Being a Psychiatrist in India

The number of psychiatrists in India is not enough for building a mentally healthy society. This is a conclusion that has been reached by almost every report or case study that investigates the status of psychiatric care in India. Stats say that there is one psychiatrist for 300,000 people in India. So what is it that is causing this huge gap between requirement and availability? I believe it is quite easy to blame the education system, the medical education or migration of doctors out of India but there is another aspect that hasn’t been looked into at all. It is the stigma associated with being a psychiatrist in India.

Psychiatrist Stigma

There is a lot of visible stigma associated with visiting a psychiatrist. A survey conducted by psychiatrists on 900 people showed that most didn’t even consider psychiatrists for consultation or treatment of mental illness. People just don’t want to visit psychiatrists.

A big problem lies in the fact that even undergraduate medical students aren’t exposed to psychiatry properly. There is a compulsory posting of 15 days in a psychiatric ward but many colleges fulfil that just on paper and it no surprise that there is a low ratio of students willing to be psychiatrists.

When doctors have to choose a specialisation through NEET-PG in India, psychiatry is far behind other branches like paediatrics, orthopaedics and others. It also offers less money than other branches and is, therefore, not the ideal destination for a budding doctor.

Psychiatrist Misconceptions

There are also lots of misconceptions about psychiatrists. These are further reinforced by inaccurate depiction of psychiatrists in film and media. An analysis of 26 movies was done between 2001-2010, that included 33 psychiatrist characters. 42.4% percent of them were incompetent and 39.4% breached professional ethics. Only 30.3% were shown to have an accurate diagnosis. Psychiatrists are misconstrued in movies often. This inevitably leads to a negative perception among the general public.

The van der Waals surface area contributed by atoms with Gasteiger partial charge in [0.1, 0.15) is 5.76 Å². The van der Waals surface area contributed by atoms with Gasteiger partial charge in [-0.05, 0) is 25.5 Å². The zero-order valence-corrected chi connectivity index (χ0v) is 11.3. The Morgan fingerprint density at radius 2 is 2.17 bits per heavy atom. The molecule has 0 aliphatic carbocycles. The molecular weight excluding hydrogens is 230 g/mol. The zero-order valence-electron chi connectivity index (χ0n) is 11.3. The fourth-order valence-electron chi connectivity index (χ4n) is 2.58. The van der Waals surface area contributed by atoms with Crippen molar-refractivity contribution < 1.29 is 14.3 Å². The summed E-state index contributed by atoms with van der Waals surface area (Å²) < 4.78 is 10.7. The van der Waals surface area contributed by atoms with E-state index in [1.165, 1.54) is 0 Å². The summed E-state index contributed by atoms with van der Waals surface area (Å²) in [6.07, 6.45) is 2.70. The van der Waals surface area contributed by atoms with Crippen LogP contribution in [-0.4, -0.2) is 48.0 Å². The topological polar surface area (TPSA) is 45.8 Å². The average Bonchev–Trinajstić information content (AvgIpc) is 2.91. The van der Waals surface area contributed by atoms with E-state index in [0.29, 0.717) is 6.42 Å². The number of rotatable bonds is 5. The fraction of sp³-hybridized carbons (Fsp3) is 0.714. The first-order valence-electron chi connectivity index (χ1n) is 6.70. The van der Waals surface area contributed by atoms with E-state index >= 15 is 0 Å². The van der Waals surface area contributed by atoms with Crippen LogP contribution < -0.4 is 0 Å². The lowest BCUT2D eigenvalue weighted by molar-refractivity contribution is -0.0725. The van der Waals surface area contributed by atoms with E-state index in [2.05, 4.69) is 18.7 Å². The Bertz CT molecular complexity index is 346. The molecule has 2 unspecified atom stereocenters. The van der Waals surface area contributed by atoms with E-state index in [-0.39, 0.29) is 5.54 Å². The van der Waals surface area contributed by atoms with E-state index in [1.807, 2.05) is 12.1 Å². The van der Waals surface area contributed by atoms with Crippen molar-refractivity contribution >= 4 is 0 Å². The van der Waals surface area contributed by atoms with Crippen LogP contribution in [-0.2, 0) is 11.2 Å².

There is also a lot of social stigma attached to being a psychiatrist. It is somehow considered that psychiatrists are ‘crazy’. It is a belief that only the ‘crazy’ treat other ‘crazy’ people and this is simply not true. We don’t expect neurologists to have a brain problem and neither do we think our dentists have teeth filled with cavities. Yet, there is a perception that psychiatrists have a problem.

This doesn’t include the belief that psychiatric medicines are money making techniques used by ‘Big Pharma’ to get money. I have discussed that in my article about psychotropic drugs.

This is a big problem which is not discussed very often. Even among advocates of mental health awareness; there is very little appraisal of this situation. We always encourage people to remove the stigma around mental illness but are we willing to de-stigmatise the profession of psychiatry as well?

14 Replies to “Being a Psychiatrist in India”

  1. I so agree with you. it is ridiculous how much we are suffering, and how little we are willing to do about it. Im from the mental health care profession too, and it just breaks my heart as to how little i can do for everyone. great coming across your blog.

    1. I completely agree with you on that. I’m sure you are trying your best and that is all we can do right now. Im glad you dropped by. What do you do exactly though?

  2. Thats really worth reading !!! One of my friend is a psychiatrist .She says the percent of people reaching out for help has improved .Which was not same case 10 years ago!!Today family and friends are supportive too!! In some class of people there is still stigma attached to reach out to a Psychiatrist !!

  3. I feel bad for the stigmas that India has for this. I personally admire the profession. It takes a lot of courage and will to listen to other people wail their heart out.

    1. Exactly. We are quick to point out the stigma attached to mental illlnesses but we fail to address the one attached with the ones who help in healing.

  4. Absolutely! There is so much stigma around the profession that people would rather suffer than seek help. It’s important to talk more and more about it so that some positive change follows.

    1. Exactly. The stigma with visiting a psychiatrist and being a psychiatrist is a big barrier to mental health care in India.

  5. There is a LOT of Stigma associated with visiting a Psychiatrist. The minute it is know that you are goin got see one, it is just taken that you are not normal. I think thats the #1 reason for so many cases. I wish there was more awareness and more people would come forward and talk about mental health. #myfriendalexa

    1. There is Veena. Visitng a psychiatrist or being a psychiatrist is a big taboo in India. Something we need to battle.

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